If you wish you had more than just two weeks of paid time off (PTO), and are ready to take a pay cut if it means you can take a vacation whenever you want, you’re not alone. According to Allianz Partners’ 2019 Vacation Confidence Index, which surveyed 1,005 workers online, the average worker is willing to give up 26 percent of their salary in exchange for unlimited time off.

However, as reported by CNBC, an analysis by payroll provider Namely found that workers at companies with unlimited PTO only took an average of 13 days of vacation per year while employees at companies with traditional PTO schemes spent an average of 15 days on vacation.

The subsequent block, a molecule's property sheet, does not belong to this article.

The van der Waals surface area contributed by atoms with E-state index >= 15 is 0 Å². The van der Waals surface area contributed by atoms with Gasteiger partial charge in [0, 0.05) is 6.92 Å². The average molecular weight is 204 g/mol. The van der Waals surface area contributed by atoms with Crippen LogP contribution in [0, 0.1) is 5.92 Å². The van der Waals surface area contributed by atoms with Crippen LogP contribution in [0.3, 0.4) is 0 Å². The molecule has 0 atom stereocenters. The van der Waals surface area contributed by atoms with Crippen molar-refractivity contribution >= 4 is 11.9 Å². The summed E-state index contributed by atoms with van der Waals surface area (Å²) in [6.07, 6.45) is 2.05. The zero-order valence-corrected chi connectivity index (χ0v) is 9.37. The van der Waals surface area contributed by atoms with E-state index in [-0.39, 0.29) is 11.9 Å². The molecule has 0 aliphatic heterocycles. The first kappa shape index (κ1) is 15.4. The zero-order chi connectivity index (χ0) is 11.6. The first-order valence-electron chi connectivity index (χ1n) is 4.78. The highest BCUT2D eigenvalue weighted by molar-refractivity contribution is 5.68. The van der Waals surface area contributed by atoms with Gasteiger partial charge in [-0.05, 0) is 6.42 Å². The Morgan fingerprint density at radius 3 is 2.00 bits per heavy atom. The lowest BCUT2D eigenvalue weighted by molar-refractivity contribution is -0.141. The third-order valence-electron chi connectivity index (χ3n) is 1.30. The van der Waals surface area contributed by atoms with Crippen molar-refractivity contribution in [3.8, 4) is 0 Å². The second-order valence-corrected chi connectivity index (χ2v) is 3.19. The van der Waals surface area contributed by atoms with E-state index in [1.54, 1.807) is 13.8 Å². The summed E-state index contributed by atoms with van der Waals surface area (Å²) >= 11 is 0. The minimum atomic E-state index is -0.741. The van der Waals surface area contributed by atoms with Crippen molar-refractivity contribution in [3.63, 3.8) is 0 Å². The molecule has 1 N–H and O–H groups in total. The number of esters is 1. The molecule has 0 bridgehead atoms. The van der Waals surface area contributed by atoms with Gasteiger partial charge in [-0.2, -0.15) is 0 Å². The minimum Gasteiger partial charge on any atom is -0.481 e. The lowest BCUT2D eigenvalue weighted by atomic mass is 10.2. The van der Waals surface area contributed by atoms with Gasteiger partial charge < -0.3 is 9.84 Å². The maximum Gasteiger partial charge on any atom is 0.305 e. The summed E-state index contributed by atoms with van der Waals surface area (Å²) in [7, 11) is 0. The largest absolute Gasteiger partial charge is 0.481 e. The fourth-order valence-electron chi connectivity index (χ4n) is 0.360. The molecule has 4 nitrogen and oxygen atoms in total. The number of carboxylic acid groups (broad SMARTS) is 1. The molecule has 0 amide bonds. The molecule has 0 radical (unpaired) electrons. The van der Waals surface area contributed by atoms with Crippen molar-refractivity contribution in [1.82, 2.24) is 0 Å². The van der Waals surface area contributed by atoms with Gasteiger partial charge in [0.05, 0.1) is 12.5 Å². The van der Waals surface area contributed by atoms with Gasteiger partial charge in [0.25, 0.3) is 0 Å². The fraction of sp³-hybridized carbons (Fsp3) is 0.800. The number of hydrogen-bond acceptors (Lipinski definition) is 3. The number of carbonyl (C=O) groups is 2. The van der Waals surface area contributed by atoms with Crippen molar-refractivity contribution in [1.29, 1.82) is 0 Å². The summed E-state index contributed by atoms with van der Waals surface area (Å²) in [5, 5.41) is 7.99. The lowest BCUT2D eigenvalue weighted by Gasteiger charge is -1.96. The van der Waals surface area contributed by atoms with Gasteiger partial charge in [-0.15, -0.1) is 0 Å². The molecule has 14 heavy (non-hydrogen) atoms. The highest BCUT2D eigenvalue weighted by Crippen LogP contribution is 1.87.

This skepticism on the policy’s effectiveness, however, hasn’t stopped companies around the world from experimenting with increasing time off for their employees. Accounting firm Ernst & Young, for example, gives its Australian employees six to 12 weeks of “life leave” every year to travel, work part-time, or just relax — unpaid. Since April, the company has also introduced two new work schedule options. Term-time working will allow employees to work full-time during the school year, with all school holidays off (for those with children), or work part-time for three months.